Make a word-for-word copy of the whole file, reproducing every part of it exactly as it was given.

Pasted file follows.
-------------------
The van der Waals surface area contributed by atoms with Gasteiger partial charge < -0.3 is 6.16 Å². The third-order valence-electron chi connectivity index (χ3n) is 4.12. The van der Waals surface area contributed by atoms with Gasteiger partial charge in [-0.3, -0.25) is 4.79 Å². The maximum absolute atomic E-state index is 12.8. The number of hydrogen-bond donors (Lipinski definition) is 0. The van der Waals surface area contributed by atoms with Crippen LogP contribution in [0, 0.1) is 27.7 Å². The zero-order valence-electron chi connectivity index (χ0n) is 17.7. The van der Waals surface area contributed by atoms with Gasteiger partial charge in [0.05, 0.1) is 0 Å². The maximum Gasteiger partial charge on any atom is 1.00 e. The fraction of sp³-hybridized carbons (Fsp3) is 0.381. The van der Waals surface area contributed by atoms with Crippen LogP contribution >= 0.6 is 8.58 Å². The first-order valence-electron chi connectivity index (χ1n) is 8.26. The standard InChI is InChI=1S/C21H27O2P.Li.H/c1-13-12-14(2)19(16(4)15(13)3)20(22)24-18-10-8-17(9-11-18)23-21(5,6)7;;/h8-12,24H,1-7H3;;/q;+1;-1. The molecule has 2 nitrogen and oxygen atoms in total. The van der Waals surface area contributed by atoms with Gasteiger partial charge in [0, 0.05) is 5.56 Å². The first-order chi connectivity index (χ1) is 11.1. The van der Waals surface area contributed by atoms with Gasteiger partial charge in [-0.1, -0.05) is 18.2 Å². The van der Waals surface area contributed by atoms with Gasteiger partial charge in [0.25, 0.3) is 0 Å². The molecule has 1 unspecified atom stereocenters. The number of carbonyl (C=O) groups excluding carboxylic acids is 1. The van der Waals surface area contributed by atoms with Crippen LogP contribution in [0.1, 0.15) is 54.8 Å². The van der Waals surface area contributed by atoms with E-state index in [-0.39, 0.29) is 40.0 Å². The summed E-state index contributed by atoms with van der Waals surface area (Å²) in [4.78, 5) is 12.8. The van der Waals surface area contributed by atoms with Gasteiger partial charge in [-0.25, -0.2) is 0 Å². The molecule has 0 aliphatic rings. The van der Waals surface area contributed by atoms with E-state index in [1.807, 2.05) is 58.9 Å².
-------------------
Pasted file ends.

The van der Waals surface area contributed by atoms with Gasteiger partial charge < -0.3 is 6.16 Å². The third-order valence-electron chi connectivity index (χ3n) is 4.12. The van der Waals surface area contributed by atoms with Gasteiger partial charge in [-0.3, -0.25) is 4.79 Å². The maximum absolute atomic E-state index is 12.8. The number of hydrogen-bond donors (Lipinski definition) is 0. The van der Waals surface area contributed by atoms with Crippen LogP contribution in [0, 0.1) is 27.7 Å². The zero-order valence-electron chi connectivity index (χ0n) is 17.7. The van der Waals surface area contributed by atoms with Gasteiger partial charge in [0.05, 0.1) is 0 Å². The maximum Gasteiger partial charge on any atom is 1.00 e. The fraction of sp³-hybridized carbons (Fsp3) is 0.381. The van der Waals surface area contributed by atoms with Crippen LogP contribution >= 0.6 is 8.58 Å². The first-order valence-electron chi connectivity index (χ1n) is 8.26. The standard InChI is InChI=1S/C21H27O2P.Li.H/c1-13-12-14(2)19(16(4)15(13)3)20(22)24-18-10-8-17(9-11-18)23-21(5,6)7;;/h8-12,24H,1-7H3;;/q;+1;-1. The molecule has 2 nitrogen and oxygen atoms in total. The van der Waals surface area contributed by atoms with Gasteiger partial charge in [0, 0.05) is 5.56 Å². The first-order chi connectivity index (χ1) is 11.1. The van der Waals surface area contributed by atoms with Gasteiger partial charge in [-0.1, -0.05) is 18.2 Å². The van der Waals surface area contributed by atoms with Gasteiger partial charge in [0.25, 0.3) is 0 Å². The molecule has 1 unspecified atom stereocenters. The number of carbonyl (C=O) groups excluding carboxylic acids is 1. The van der Waals surface area contributed by atoms with Crippen LogP contribution in [0.1, 0.15) is 54.8 Å². The van der Waals surface area contributed by atoms with E-state index in [-0.39, 0.29) is 40.0 Å². The summed E-state index contributed by atoms with van der Waals surface area (Å²) in [4.78, 5) is 12.8. The van der Waals surface area contributed by atoms with Gasteiger partial charge in [-0.25, -0.2) is 0 Å². The molecule has 0 aliphatic rings. The van der Waals surface area contributed by atoms with E-state index in [1.807, 2.05) is 58.9 Å².